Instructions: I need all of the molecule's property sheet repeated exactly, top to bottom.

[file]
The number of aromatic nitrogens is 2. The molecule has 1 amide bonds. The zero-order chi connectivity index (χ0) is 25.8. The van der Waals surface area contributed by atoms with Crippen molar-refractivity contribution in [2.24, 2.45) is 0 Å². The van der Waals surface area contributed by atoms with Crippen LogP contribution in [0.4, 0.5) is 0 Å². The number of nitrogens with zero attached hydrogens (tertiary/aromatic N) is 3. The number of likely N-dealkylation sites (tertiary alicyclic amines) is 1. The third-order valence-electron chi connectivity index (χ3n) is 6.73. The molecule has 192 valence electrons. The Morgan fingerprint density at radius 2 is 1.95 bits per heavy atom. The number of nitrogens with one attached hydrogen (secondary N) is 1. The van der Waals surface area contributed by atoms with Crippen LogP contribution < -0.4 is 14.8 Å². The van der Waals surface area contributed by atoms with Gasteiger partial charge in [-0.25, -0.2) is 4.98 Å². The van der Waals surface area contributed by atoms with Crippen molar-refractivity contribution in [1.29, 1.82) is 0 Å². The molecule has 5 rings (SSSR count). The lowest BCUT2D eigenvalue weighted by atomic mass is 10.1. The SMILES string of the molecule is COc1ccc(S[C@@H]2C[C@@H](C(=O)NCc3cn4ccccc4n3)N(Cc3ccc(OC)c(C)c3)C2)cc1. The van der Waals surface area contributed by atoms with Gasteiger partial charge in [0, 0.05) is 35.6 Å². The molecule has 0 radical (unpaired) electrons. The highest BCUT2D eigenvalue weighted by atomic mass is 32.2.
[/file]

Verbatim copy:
The number of aromatic nitrogens is 2. The molecule has 1 amide bonds. The zero-order chi connectivity index (χ0) is 25.8. The van der Waals surface area contributed by atoms with Crippen molar-refractivity contribution in [2.24, 2.45) is 0 Å². The van der Waals surface area contributed by atoms with Crippen LogP contribution in [0.4, 0.5) is 0 Å². The number of nitrogens with zero attached hydrogens (tertiary/aromatic N) is 3. The number of likely N-dealkylation sites (tertiary alicyclic amines) is 1. The third-order valence-electron chi connectivity index (χ3n) is 6.73. The molecule has 192 valence electrons. The Morgan fingerprint density at radius 2 is 1.95 bits per heavy atom. The number of nitrogens with one attached hydrogen (secondary N) is 1. The van der Waals surface area contributed by atoms with Crippen LogP contribution < -0.4 is 14.8 Å². The van der Waals surface area contributed by atoms with Gasteiger partial charge in [-0.25, -0.2) is 4.98 Å². The van der Waals surface area contributed by atoms with Crippen molar-refractivity contribution in [1.29, 1.82) is 0 Å². The molecule has 5 rings (SSSR count). The lowest BCUT2D eigenvalue weighted by atomic mass is 10.1. The SMILES string of the molecule is COc1ccc(S[C@@H]2C[C@@H](C(=O)NCc3cn4ccccc4n3)N(Cc3ccc(OC)c(C)c3)C2)cc1. The van der Waals surface area contributed by atoms with Gasteiger partial charge in [0, 0.05) is 35.6 Å². The molecule has 0 radical (unpaired) electrons. The highest BCUT2D eigenvalue weighted by atomic mass is 32.2.